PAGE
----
31 Mar Why Don’t More Franchisors Disclose Franchisee Results?
An Item 19 disclosure is an optional franchisor disclosure made in the Franchise Disclosure Document (“FDD”). It presents the financial performance of the franchisor affiliates, franchisees and company-owned units. It’s been reported that 25-40% of franchisors make a disclosure under Item 19. Based upon various discussions with industry experts I will err on the conservative side and say it’s probably around 30%.
There are numerous reasons why more franchisors don’t provide an Item 19 disclosure:
- Difficulty in obtaining consistent and credible data from the franchisees. The fear that some data is not accurate.
- Complexity of gathering, verifying and presenting the data especially on the part of large franchise systems.
- Disclosing financial data that can be viewed by competitors.
- Mixed financial results, whereby some franchisees perform poorly.
- Reluctance to project future financial performance to prospective franchisees.
- Impacting the due diligence process of prospective franchisees, whereby some could be swayed by the disclosure when making a decision to purchase the franchise.
I expect these reasons will continue to play a role in the decision not to make an Item 19 disclosure.
Franchisor benefits from an Item 19 disclosure:
- Can provide credible financial data to franchise prospects (providing it’s verified).
- Sets the franchisor apart from those franchisors that fail to make this disclosure.
- Can accelerate the franchise prospects due diligence process.
- Forces the franchisor to gather franchisee financial results and thus better monitor the network.
- Can boost the sale of new franchises.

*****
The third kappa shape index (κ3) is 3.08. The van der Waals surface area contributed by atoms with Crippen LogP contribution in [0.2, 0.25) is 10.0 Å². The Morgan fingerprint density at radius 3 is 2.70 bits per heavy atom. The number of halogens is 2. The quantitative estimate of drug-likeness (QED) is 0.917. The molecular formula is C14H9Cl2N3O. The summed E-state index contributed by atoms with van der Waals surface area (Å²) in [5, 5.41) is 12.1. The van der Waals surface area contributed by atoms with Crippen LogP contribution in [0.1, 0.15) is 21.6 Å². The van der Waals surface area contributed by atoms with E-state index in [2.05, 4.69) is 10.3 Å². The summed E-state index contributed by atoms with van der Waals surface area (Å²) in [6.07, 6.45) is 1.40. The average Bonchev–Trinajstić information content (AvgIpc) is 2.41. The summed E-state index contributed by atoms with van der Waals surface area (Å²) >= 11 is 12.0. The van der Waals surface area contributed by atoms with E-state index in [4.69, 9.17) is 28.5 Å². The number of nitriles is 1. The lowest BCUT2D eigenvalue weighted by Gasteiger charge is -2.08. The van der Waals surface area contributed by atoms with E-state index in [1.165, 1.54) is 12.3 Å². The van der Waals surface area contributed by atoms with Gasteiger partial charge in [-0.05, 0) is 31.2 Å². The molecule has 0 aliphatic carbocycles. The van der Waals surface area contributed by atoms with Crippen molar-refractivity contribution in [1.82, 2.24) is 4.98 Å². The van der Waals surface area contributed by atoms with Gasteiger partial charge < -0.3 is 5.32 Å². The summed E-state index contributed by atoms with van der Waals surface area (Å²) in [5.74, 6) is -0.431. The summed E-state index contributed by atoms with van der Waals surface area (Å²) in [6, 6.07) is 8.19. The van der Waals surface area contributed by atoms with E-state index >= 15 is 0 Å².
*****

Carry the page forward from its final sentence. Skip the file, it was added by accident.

- Can be used by the franchise prospect to conduct a more thorough financial analysis.
Despite these benefits, the fact remains that the majority of franchisors will most likely refrain from making a disclosure under Item 19. Some franchise attorneys believe that more franchisors will make a financial disclosure as they seek to sell more franchises. They may believe that an Item 19 disclosure can be an advantage to their development staff in the sale of new franchises.
There are some who feel that an Item 19 disclosure should be mandatory for franchisors based upon certain qualifying factors such as size and tenure as a franchisor. Although a case could be made for mandatory disclosure the fact remains that the requirements necessary to regulate and audit compliance would be an unlikely position for the FTC or other regulators to take. Then again, is it truly necessary? There are options that enable a franchisor to provide important financial data to prospects.
Tomorrow’s posting will explore some of these options.
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Ed Teixeira is the President of FranchiseKnowHow, LLC. He can be reached at email@example.com.